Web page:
BBEdit — BBEdit, from Bare Bones Software, became a popular HTML editing tool before it had HTML features, in part because it is an excellent text editor, and in part because Carles Bellver and Lindsay Davies both released reasonably complete sets of BBEdit extensions for HTML (these extensions extend BBEdit only, and are not system extensions). Carles is no longer updating his extensions, though they are still available, but Lindsay’s BBEdit HTML Tools now ship with BBEdit, and Bare Bones Software has added HTML features like an HTML-savvy spelling checker, an FTP feature that can open from and save directly to a remote server, and tag-styling options so tags look different from body text.
To apply HTML to text in BBEdit, you use a long drop down menu, keyboard shortcuts, or a palette. Using the triangle menu at the palette’s upper left, you can adjust its size and set what commands appear on it. The palette would benefit from additional customization, especially the ability to add colors or graphics, since it’s hard to pick out the right command quickly among the many black-text-on-gray buttons. BBEdit offers a reasonable amount of flexibility for customizing the interface, tag appearance, and so on, but is not as flexible as PageSpinner. (For example, PageSpinner can lock tags so others can edit a document without accidently changing the tags.)
BBEdit HTML Tools enables users to create not only new tags, but also macros that automate applying tag sequences. For instance, one of my macros places selected text inside an anchor tag, and fills in the anchor tag’s URL from the clipboard.
What’s compelling about BBEdit is the mix of a professional, serviceable interface with raw power. One key feature, grep-based, multi-file Find and Replace, enables sophisticated searches that leave PageSpinner gasping in the dust. Another major feature is synergy with UserLand Frontier’s Web publishing options.
As I explained last week, PageSpinner has includes, and it is possible to update the date and time when updating includes. BBEdit HTML Tools one-ups PageSpinner with a handier way to update includes (just click a button), plus more options for updating the date, time, and other bits of information. You can also employ "variables" that let individual documents dictate how information flows in from an include (for instance, an include might contain a tag for a graphic, but the variable on the page would specify the graphic’s location).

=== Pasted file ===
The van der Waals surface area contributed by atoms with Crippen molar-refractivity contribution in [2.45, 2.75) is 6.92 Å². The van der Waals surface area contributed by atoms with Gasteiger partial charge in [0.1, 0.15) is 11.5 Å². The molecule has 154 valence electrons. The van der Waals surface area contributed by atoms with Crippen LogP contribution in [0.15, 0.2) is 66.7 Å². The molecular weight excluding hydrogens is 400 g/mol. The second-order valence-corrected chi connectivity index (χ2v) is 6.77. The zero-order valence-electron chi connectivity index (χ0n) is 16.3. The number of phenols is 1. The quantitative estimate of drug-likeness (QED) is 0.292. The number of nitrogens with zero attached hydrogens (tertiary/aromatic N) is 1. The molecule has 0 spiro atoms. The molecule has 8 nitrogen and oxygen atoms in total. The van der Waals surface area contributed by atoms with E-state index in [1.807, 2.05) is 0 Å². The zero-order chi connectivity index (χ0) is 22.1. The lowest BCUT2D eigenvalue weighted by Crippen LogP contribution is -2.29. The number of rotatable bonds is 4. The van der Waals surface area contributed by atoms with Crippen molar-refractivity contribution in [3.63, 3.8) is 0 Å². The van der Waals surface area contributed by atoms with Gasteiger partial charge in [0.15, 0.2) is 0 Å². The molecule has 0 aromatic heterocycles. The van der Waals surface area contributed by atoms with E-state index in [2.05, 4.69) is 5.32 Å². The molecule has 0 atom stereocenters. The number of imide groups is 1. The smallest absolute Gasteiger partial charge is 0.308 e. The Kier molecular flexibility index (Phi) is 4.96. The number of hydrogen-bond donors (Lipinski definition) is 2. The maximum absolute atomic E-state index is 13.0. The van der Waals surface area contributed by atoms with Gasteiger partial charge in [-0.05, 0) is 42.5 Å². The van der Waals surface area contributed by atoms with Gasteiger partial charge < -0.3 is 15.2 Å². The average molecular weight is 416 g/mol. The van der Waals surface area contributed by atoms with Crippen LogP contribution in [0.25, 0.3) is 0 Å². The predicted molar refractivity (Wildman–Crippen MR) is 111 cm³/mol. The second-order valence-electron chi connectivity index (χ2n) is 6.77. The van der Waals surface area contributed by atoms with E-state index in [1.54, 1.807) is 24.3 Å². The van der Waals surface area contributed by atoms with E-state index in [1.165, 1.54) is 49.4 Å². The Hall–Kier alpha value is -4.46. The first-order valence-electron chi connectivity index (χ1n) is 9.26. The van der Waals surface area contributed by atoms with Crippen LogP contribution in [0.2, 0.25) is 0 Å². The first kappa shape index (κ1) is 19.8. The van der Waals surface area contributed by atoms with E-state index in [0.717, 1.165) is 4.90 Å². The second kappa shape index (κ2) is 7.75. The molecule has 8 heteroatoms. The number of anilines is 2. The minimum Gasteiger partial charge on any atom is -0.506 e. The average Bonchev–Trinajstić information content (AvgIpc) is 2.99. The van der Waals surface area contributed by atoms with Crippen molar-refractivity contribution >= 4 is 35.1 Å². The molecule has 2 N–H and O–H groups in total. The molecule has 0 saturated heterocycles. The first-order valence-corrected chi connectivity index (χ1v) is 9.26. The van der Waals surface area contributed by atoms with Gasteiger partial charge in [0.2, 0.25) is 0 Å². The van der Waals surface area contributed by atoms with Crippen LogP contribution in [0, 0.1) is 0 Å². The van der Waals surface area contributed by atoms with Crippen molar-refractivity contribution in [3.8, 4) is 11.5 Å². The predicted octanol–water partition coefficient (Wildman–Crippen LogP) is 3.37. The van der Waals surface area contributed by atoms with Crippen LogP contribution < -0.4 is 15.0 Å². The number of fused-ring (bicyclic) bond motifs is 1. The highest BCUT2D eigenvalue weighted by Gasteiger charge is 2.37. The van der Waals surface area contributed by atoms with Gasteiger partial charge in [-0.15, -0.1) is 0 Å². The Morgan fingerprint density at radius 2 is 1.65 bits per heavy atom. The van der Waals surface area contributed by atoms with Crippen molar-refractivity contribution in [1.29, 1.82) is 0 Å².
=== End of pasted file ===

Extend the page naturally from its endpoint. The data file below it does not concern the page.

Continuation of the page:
With its mix of high-end features, HTML-specific features, and simple system requirements (a Mac Plus or better, 1 MB RAM, and System 7.0), it’s not surprising that BBEdit has become a mainstream HTML editor for professionals and even some hobbyists. BBEdit costs $119 ($79 crossgrade). To learn more about BBEdit, see the review in TidBITS-365.
Alpha — A few readers wrote in last week to note that I should look at Alpha 6.5.2, a $30 shareware program by Pete Keleher. In particular, Chris Ruebeck <[email protected]> commented:
"A BBEdit-like program is Alpha, used by many programmers and TeX/LaTeX writers. It has an HTML mode in addition to the various programming languages and environments. What’s nice about Alpha is that the pull-down menus function much like an assistant by pasting in templates, although not with the context-help that PageSpinner provides. But there is a good set of HTML documentation. Alpha integrates well into the Web environment, too, with Web links in its Help pages, and drag & drop editing."
Previously, I’d thought that Alpha was too much of a programmers’ text editor for the likes of me, but I decided it wouldn’t hurt to try it. After being initially flummoxed by the fact that the HTML commands don’t show unless you are in HTML mode, I discovered a capable, likeable HTML editing environment. The HTML commands in Alpha (which can convert into a palette) come courtesy of an Alpha extension called HTML mode, which is postcardware written by Johan Linde.
Still to Come — Text-based HTML editors pack many great features and give authors a great deal of control, but they are lousy environments for trying different layouts and navigation systems. For these tasks, most people use software that hides the HTML and shows a WYSIWYG approximation of how a browser will interpret the page. Next week, we’ll look at some of those programs.